33. Lagnado, D. A., & Channon, S. (2008). Judgments of cause and blame: The influence of intentionality and foreseeability. Cognition, 108, 754–770.CrossRefGoogle Scholar
  34. Lagnado, D., Gerstenberg, T., & Zultan, R. (2013). Causal responsibility and counterfactuals. Cognitive Science, 37, 1036–1073.CrossRefGoogle Scholar
  35. Levin, D. T., & Banaji, M. R. (2006). Distortions in the perceived lightness of faces: The role of race categories. Journal of Experimental Psychology: General, 135(4), 501–512.CrossRefGoogle Scholar
  36. Libet, B. (1999). Do we have free will? Journal of Consciousness Studies, 6, 47–57.Google Scholar
  37. List, C. (2014). Free will, determinism, and the possibility of doing otherwise. Noûs, 48(1), 156–178.CrossRefGoogle Scholar
  38. Lombrozo, T. (2010). Causal-explanatory pluralism: How intentions, functions, and mechanisms influence causal ascriptions. Cognitive Psychology, 61(4), 303–332.CrossRefGoogle Scholar
  39. Malle, B. F. (2004). How the mind explains behavior: Folk explanations, meaning, and social interaction. Cambridge, MA: MIT Press.Google Scholar
  40. Mathews, K. E., & Cannon, L. K. (1975). Environmental noise level as a determinant of helping behavior. Journal of Personality and Social Psychology, 32, 571–577.CrossRefGoogle Scholar
  41. May, J. (2014). On the very concept of free will. Synthese. doi: 10.1007/s11229-014-0426-1.Google Scholar
  42. McCauley, R. N., & Henrich, J. (2006). Susceptibility to the Müller–Lyer illusion, theory neutral observation, and the diachronic cognitive penetrability of the visual input system. Philosophical Psychology, 19(1), 79–101.CrossRefGoogle Scholar
  43. McClure, J., Hilton, D. J., & Sutton, R. M. (2007). Judgments of voluntary and physical causes in causal chains: Probabilistic and social functionalist criteria for attributions. European Journal of Social Psychology, 37, 879–901.CrossRefGoogle Scholar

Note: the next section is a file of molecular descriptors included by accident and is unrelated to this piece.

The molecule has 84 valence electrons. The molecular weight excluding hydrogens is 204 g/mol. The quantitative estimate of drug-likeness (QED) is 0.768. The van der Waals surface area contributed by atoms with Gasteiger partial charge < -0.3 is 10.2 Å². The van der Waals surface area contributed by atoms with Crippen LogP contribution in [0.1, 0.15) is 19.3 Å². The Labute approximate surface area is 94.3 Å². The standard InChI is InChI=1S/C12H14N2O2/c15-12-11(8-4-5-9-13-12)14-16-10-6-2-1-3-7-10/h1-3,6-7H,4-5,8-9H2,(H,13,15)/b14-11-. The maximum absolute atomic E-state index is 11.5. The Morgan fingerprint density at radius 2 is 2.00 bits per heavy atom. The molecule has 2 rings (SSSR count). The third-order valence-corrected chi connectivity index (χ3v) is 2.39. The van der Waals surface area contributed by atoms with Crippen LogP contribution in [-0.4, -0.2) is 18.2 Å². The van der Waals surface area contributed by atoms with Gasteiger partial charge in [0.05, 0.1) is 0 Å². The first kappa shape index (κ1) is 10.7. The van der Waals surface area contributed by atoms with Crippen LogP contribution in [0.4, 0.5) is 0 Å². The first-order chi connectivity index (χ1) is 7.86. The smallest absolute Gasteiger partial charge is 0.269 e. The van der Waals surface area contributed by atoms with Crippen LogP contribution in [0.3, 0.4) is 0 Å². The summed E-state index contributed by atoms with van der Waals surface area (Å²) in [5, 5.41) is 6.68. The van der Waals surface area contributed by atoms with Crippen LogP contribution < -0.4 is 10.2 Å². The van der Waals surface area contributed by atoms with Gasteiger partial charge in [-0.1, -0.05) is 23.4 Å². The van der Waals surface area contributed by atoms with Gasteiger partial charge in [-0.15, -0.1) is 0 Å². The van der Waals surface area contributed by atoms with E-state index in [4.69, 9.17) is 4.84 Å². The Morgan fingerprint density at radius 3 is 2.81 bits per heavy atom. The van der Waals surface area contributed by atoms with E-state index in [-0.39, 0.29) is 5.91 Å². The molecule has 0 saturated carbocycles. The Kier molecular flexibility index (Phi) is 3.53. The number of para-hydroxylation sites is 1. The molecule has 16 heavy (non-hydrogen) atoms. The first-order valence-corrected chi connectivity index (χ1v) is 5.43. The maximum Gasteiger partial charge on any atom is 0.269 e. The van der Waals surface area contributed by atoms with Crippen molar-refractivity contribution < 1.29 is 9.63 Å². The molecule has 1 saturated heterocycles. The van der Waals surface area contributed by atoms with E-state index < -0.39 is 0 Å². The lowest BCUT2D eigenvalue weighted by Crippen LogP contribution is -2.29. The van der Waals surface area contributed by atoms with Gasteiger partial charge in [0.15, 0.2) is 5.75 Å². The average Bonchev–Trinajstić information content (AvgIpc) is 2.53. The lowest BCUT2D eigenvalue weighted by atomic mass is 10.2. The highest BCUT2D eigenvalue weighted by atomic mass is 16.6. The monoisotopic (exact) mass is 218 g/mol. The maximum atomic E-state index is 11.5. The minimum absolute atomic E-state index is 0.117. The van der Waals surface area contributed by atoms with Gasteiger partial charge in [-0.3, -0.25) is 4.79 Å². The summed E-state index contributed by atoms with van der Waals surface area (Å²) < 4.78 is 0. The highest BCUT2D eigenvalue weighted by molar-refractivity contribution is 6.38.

44. Murray, D., & Nahmias, E. (2014). Explaining away incompatibilist intuitions. Philosophy and Phenomenological Research, 88(2), 434–467.CrossRefGoogle Scholar
  45. Nahmias, E. (2006). Close calls and the confident agent: Free will, deliberation, and alternative possibilities. Philosophical Studies, 131(3), 627–667.CrossRefGoogle Scholar
  46. Nahmias, E., Coates, J., & Kvaran, T. (2007). Free will, moral responsibility, and mechanism: Experiments on folk intuitions. Midwest Studies in Philosophy, 31(1), 214–242.CrossRefGoogle Scholar
  47. Nahmias, E., & Deery, O. (In preparation). Defeating manipulation arguments: Interventionist causation and compatibilist sourcehood. Google Scholar
  48. Nahmias, E., Morris, S. G., Nadelhoffer, T., & Turner, J. (2004). The phenomenology of free will. Journal of Consciousness Studies, 11(7–8), 162–179.Google Scholar
  49. Nahmias, E., & Murray, D. (2011). Experimental philosophy on free will: An error theory for incompatibilist intuitions. In J. Aguilar, A. Buckareff, & K. Frankish (Eds.), New waves in philosophy of action (pp. 189–215). London: Palgrave-Macmillan.Google Scholar
  50. Nelkin, D. (2004). Deliberative alternatives. Philosophical Topics, 32, 215–240.CrossRefGoogle Scholar
  51. Nichols, S. (2004). The folk psychology of free will: Fits and starts. Mind and Language, 19(5), 473–502.CrossRefGoogle Scholar